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Cindy Walton Recognized as Significant Fine Artist
Noted abstraction fine artist Cindy Walton has received juried acceptance into the National Association of Women Artists.
By: McLendon Bylines
The oldest professional women’s fine arts organization in the United States, the New York-based NAWA was founded in 1889, providing a forum for women artists to share ideas and exhibit their works. Through exhibitions, programs, events, educational programs, and archives, NAWA fosters awareness of the monumental contribution of women to the history of American art. Membership is predicated by a juried review, that is, before a jury of artists who judge the efficacy of the artist’s works.
The membership cements Walton’s status as an artist to follow with increasing significance in the national arena. Known for bold, emotive impressions and sweeping, color-carved landscapes, Walton will also be featured in an exhibit of important regional and national Colorists in July 2011 at Asheville Museum of Art, http://www.ashevilleart.org/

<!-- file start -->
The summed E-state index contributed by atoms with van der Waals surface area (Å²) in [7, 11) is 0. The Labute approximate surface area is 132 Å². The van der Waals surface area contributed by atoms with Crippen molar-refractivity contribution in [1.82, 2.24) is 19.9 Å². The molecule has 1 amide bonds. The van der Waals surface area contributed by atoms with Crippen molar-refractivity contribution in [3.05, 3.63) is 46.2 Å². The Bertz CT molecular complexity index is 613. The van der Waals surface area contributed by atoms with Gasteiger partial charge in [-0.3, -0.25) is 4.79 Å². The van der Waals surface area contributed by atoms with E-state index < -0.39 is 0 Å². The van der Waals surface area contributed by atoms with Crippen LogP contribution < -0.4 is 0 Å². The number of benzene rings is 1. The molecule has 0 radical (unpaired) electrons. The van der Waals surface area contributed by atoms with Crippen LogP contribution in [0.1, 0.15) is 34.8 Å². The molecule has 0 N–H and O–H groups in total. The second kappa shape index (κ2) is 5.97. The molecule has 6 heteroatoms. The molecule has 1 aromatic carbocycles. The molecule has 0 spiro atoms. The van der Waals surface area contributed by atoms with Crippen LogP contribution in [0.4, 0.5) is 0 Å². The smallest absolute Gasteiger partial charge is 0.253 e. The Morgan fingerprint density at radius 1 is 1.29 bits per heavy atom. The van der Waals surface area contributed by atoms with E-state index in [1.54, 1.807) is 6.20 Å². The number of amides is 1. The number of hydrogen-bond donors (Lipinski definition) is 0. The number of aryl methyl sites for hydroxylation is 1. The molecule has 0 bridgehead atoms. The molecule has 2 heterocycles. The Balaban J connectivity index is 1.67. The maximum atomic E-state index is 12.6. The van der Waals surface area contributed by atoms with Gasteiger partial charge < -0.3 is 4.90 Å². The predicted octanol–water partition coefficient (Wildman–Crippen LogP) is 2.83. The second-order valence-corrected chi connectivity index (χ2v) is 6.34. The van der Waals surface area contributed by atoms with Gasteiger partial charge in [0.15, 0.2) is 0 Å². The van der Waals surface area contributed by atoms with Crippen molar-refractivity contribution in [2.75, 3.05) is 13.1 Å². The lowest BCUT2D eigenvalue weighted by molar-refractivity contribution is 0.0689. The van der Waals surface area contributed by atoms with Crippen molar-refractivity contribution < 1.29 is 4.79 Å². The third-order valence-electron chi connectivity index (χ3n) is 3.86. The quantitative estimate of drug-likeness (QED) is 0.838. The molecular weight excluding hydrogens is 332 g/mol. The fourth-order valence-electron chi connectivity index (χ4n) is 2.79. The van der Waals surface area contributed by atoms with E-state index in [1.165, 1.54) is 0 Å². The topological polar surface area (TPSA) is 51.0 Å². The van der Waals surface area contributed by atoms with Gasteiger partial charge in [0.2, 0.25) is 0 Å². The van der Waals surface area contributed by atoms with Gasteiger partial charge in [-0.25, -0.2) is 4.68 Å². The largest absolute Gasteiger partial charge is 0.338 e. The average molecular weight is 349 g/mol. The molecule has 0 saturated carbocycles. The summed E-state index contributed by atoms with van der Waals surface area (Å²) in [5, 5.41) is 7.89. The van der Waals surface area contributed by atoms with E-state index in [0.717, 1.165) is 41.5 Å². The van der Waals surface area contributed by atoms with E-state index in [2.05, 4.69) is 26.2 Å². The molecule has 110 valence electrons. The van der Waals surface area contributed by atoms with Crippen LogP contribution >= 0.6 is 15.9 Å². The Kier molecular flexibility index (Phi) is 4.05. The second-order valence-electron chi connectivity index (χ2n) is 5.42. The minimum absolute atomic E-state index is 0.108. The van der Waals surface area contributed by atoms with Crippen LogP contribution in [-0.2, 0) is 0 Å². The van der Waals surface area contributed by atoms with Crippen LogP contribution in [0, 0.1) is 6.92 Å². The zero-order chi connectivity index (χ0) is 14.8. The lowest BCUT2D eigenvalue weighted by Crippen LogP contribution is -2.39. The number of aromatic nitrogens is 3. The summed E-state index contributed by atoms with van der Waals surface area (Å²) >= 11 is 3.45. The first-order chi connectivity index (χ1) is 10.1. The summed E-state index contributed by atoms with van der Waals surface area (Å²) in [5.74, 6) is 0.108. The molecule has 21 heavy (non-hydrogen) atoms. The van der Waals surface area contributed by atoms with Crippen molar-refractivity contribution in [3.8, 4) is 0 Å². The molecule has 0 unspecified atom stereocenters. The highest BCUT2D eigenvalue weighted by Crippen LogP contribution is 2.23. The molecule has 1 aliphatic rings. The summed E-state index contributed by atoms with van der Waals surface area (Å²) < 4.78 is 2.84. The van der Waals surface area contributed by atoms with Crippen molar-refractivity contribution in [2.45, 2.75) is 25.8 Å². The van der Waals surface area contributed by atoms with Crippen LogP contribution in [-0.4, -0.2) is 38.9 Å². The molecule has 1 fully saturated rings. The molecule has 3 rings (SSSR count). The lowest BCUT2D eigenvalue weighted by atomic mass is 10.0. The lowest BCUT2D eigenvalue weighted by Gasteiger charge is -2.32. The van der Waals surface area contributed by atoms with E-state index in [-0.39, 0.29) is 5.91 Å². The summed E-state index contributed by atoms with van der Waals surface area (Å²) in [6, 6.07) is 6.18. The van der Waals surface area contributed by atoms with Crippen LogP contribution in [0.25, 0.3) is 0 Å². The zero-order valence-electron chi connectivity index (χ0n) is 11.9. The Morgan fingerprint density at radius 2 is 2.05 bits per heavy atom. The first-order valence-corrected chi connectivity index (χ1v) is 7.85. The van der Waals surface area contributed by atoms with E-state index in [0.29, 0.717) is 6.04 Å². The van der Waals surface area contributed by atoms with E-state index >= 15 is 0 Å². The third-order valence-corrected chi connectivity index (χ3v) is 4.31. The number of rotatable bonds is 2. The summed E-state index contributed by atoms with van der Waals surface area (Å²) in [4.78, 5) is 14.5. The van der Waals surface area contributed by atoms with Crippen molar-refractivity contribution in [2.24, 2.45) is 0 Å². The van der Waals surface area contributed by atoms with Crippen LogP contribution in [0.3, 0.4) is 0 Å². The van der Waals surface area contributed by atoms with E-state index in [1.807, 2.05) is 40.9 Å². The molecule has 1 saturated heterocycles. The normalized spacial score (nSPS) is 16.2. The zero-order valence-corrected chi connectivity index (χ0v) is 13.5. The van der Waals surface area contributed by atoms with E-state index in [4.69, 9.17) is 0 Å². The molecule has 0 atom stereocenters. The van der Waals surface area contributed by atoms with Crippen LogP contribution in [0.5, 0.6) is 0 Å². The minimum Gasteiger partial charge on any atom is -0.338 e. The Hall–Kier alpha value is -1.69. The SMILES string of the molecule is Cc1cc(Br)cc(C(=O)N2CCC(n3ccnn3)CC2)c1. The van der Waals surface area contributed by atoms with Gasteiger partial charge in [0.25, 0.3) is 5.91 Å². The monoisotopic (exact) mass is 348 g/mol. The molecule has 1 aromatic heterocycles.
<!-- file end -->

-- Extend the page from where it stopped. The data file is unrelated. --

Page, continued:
Within the past year, Walton captured the attention of Western North Carolina art enthusiasts with her introduction of the cold wax medium - consisting of a beeswax paste mixed with oil paints for a matte, layered texture - into her repertoire. The result has generated a furor of interest among discerning collectors and experts. Her prominent Asheville Gallery of Art exhibit in April revealed layers of meaning in a series of finely- executed abstraction and cold wax paintings with unsurpassed elegance and intricate detail.
With her growing reputation as a significant artist to watch, and an awe-inspiring mastery of technique and style, the demand for Walton’s works has increased, and her workshops for professional artists have sold out repeatedly.
For Walton, being an artist isn’t something she does, it’s who she is: bright, decisive, present, emotive, evocative, intelligent and saturated with complexity.
“I’m simply happy to be able to do something I love, and share it with others who find beauty and meaning in the work,” she says.
“Fine art is meant to be enjoyed,” she believes. “For someone to choose to live with one of my paintings is the highest praise of all.”
For more information on Cindy Walton, fine artist, see her web site at http://www.cindywalton.com. National Association of Women Artists can be found at http://www.nawanet.org/
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Sherri L. McLendon is a communication strategist, writer, and educator in Western North Carolina. Access her media blog and e-business services at http://www.sherrimclendon.com.